Hipparchus’ second century BC commentary on Aratus’s Phaenomena has been acknowledged as the earliest extant ancient commentary, and yet scholarship has neglected its value as a locus for early discussion of reading strategies that we find practiced in the later commentary tradition. Instead, the focus has been on its value for reconstructing the history of astronomical knowledge (Neugebauer 1975; Lloyd 1987; Evans 1998) and, most recently, the commentary’s function of establishing a method of “doing” and “writing” science (Tueller and Macfarlane 2009). Regarding the Phaenomena, which had acquired a reputation for astronomical accuracy and precision, Hipparchus targets not the poem itself, as is often assumed, but its readership: in criticizing how previous commentators read the poem as an astronomical treatise, his treatment of the Phaenomena amounts to a call for critical reading within the scientific community (1.1.3-7). In order to achieve his primary goal—the creation of a critical, strictly scientific Aratean commentary unconcerned with literary merit—Hipparchus must distinguish Aratus’ text and meaning from contemporary astronomical knowledge in the second century BC. I argue that he establishes two source texts written by Eudoxus of Cnidus in order to fix Aratus’ authorial intention independently of his own insight into celestial phenomena.
According to Hipparchus, the deceptive charm of Aratus’ poetry persuaded previous commentators to accept astronomical claims made in the Phaenomena (1.1.7). Accordingly, Aratus’ reputation for accuracy and precision became an editorial and interpretive tool (1.3.3). Focusing on the commentator Attalus of Rhodes as his primary target, Hipparchus criticizes both his procrustean interpretive strategy and his attempts to “save” Aratus’ astronomy through emendation and convenient selection of textual variants. Attalus assumes that the Phaenomena provides a precise, accurate account of the celestial phenomena, and edits and interprets accordingly. Denying this assumption, Hipparchus establishes Eudoxus’ works as source texts, with which he might access Aratus’ authorial intention (boulema). In order to demonstrate the relationship between Eudoxus’ and Aratus’ work, Hipparchus cites a series of parallels, in structure and in detail, marking common errors as particularly compelling evidence (1.2.1-22).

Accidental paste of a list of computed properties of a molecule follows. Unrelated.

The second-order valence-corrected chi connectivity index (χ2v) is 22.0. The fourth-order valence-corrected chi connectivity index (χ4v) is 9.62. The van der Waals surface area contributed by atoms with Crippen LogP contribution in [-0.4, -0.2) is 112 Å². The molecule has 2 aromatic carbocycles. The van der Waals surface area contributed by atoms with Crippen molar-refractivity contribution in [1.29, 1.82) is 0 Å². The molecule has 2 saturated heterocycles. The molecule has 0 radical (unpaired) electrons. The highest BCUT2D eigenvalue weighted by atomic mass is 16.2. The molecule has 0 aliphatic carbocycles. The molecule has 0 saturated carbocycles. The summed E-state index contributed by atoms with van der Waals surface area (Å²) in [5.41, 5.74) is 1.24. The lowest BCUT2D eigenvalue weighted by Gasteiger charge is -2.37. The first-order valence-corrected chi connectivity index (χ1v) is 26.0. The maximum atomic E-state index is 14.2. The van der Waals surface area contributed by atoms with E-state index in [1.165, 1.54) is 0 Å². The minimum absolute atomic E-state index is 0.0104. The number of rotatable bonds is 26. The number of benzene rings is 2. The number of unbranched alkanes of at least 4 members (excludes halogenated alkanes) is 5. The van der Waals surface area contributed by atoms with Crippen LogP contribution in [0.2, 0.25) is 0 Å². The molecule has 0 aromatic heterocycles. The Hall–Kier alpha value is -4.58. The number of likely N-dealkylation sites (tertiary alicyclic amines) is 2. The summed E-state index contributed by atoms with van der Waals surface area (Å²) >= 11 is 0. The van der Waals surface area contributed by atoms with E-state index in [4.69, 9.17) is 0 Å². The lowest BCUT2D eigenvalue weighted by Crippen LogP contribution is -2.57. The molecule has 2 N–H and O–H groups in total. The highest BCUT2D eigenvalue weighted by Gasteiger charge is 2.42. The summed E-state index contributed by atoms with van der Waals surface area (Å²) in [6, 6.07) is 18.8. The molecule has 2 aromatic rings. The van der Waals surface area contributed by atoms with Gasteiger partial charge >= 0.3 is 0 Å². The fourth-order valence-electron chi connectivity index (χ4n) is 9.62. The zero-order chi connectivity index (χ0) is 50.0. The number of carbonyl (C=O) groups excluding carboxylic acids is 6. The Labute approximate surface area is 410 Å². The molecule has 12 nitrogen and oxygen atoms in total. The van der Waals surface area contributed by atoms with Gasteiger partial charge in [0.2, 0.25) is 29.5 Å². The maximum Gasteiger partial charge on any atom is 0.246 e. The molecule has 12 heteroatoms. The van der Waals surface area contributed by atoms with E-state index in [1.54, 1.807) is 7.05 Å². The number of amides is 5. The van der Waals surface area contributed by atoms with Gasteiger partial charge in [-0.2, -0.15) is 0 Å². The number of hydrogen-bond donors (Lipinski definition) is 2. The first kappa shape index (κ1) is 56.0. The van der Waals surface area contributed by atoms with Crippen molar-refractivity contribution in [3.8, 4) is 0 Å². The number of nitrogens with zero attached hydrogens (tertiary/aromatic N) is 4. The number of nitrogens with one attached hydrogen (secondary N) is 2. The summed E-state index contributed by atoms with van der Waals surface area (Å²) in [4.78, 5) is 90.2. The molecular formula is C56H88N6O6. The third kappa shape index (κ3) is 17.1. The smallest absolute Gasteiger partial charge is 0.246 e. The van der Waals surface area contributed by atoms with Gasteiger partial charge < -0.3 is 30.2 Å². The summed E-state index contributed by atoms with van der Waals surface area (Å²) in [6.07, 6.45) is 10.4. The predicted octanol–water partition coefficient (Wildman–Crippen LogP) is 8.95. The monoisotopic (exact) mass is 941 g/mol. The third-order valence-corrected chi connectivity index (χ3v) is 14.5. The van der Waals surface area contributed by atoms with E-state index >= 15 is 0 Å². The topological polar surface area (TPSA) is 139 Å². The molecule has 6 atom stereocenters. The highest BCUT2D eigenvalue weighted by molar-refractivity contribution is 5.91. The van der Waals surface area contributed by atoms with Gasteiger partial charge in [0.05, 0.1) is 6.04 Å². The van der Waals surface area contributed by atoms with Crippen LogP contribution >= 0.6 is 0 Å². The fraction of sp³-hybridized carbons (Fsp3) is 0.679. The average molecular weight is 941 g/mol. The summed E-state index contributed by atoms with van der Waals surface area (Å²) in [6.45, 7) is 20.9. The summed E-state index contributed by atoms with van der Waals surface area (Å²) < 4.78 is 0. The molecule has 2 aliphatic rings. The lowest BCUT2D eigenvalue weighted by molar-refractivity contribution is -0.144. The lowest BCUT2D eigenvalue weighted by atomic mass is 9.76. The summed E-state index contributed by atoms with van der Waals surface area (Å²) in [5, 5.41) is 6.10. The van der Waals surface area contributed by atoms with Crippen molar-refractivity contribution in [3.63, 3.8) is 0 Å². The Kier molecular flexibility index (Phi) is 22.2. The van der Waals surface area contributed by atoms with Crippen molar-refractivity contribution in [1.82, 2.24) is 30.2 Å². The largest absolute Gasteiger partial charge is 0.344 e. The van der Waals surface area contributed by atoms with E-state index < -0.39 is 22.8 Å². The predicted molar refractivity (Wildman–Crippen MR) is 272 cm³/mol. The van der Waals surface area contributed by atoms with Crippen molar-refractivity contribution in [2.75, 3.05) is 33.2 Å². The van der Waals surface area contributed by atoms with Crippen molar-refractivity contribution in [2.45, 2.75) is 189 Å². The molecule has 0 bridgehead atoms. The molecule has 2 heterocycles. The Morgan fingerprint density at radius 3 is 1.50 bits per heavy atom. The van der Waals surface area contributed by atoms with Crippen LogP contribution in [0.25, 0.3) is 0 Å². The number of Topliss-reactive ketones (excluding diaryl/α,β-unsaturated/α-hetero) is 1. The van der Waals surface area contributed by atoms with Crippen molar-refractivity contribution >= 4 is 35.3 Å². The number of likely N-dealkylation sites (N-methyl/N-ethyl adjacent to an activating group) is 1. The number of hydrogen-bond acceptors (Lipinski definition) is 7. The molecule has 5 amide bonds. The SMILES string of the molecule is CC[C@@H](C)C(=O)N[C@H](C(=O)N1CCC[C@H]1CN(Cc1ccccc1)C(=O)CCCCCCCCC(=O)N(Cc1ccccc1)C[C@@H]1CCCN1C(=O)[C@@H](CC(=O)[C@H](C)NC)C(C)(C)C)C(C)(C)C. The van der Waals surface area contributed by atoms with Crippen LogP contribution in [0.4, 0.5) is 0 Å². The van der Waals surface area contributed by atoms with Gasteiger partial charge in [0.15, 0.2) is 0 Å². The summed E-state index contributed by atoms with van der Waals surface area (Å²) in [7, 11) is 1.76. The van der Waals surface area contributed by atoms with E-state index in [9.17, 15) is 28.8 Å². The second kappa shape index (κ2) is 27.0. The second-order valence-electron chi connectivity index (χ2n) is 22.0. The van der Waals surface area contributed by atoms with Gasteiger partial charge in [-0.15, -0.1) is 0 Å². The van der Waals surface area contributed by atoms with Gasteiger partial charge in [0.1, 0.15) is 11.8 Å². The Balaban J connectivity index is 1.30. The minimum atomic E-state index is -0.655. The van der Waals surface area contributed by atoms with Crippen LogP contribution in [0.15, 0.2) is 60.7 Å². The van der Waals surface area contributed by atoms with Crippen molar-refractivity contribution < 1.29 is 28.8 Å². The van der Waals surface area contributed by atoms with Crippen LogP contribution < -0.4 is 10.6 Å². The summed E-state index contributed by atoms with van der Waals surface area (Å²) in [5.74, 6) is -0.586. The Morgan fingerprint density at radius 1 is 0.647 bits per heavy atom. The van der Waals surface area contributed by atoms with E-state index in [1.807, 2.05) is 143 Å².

Hipparchus establishes Aratus’ text and meaning through philological means: He invokes manuscript tradition, internal parallels (think Homerum ex Homero) and technical terminology in the field of astronomy, all to establish a concrete text and meaning (e.g., 1.4.9) that can be checked against his own knowledge of phenomena based on astronomical observation (theoria). In cases where the author’s intention cannot be established in this way, Hipparchus appeals to his source text as a criterion for determining intention. Whereas Attalus determines what Aratus “wants” to say by what actually appears to happen in the sky (e.g., 2.2.42), Hipparchus establishes Aratus’ meaning as static and fixed, divorced from his own knowledge of celestial phenomena.
Hipparchus summarizes his point in one passage marking the transition between commentary on the Aratean tradition and his own model for astronomical precision (2.3.19-31). Attalus has interpreted Aratus’ doubt regarding the sign in which the belt of Perseus rises as evidence of Aratus’ precision and accuracy (or knowledge): Aratus, he claims, expresses doubt as to whether the belt rises in Bull or Ram in order to acknowledge observational complications in the matter. Hipparchus responds, however, that this is a nonsensical explanation of the text. Rather, Aratus’ doubt is an index of his ignorance and the disagreement of his two Eudoxean source texts. Thus Hipparchus simultaneously undermines Aratus’ reputation as an expert astronomer and exposes Attalus’ attempt to access Aratus’ intention through that very reputation. Hipparchus offers a more philologically sound method for determining authorial intent.
Hipparchus’s commentary constitutes early evidence for developing theories of the nature of texts in antiquity. Astronomical literature, on account of its phenomenological content, affords an opportunity for this sort of reflection on the nature of a text in a way that a fictional narrative like the Iliad does not.
Contexts and Paratexts of Hellenistic Poetry